When a Nazi saboteur jeeringly predicts to the nation new depredations, via their radio 'Voice of Terror', the Intellegence Inner Council summons Sherlock Holmes (Basil Rathbone) to help in... See full summary »
During WWII several murders occur at a convalescent home where Dr. Watson has volunteered his services. He summons Holmes for help and the master detective proceeds to solve the crime from ... See full summary »
Sherlock Holmes investigates when young women around London turn up murdered, each with a finger severed off. Scotland Yard suspects a madman, but Holmes believes the killings to be part of a diabolical plot.
On his uncle's death Sir Henry Baskerville returns from abroad and opens up the ancestral hall on the desolate moors of Devonshire. Holmes uncovers a plot to have Sir Henry murdered by a terrible trained hound. Written by
Ed Stephan <firstname.lastname@example.org>
The original title "The Hound of the Baskervilles" refers to a dog that terrorizes a family called "Baskerville". The German title "Der Hund Von Baskerville", a mistranslation, refers to a hound, which just lives in "Baskerville", a town, that does not play a role in the story. See more »
In opening minutes, Watson is talking about the need for newspaper "clippings" he's doing. But in England they are referred to as "cuttings." See more »
Hello, there! Hello, there! Is something wrong!
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Despite the famous title - perhaps the most famous of all the Sherlock Holmes stories - I found the movie to be just an average Holmes tale. It was entertaining and well-done but nothing spectacular. I am certain not knocking this film. I love these old Basil Rathbone-Nigel Bruce SH movies. An "average" Holmes film with these two guys still gets an 8-star rating!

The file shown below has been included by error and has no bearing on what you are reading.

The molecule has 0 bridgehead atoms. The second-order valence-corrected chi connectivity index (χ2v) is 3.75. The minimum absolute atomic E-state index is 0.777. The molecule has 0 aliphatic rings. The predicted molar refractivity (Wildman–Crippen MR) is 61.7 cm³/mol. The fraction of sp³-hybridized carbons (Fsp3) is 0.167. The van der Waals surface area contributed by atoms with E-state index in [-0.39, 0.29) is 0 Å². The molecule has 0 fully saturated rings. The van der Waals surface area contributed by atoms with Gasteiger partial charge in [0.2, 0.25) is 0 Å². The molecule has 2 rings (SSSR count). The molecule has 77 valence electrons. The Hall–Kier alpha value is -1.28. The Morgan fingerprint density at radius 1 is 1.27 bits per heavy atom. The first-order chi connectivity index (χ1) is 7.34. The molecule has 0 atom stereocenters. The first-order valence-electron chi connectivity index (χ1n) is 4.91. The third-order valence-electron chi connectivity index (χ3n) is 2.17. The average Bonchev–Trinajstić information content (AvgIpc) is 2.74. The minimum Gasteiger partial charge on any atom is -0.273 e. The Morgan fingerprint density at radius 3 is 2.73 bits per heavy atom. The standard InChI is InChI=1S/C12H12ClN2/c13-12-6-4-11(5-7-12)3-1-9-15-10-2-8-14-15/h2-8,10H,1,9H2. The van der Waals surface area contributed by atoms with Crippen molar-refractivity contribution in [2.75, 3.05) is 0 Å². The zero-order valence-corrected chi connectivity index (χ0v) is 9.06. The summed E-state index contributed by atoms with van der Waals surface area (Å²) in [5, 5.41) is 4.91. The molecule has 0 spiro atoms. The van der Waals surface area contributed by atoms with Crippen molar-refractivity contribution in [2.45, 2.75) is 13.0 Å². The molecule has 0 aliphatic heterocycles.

This was the first pairing of the above-mentioned two actors and Bruce, as "Dr. Watson," was not the bumbling buffoon as he was in subsequent episodes. However, I prefer Watson in that role because he added a lot of humor and entertainment. In this movie, Watson is pictured as fairly intelligent, for a change!
I enjoyed the lighting in this story. It made for some superb cinematography. The stark black-and-white shots inside the Baskerville mansion were great, as were the many facial closeups in this movie. The gray of the moors outside were in stark contrast to the indoor shots.
Although the séance fizzled, the credence given the occult in the story put a frown on a my face. It's amazing how many ignorant, superstitious people there have been in the world who actually believe they can talk to dead people. The rest of the story was a lot more intelligent and credible.
22 of 38 people found this review helpful.
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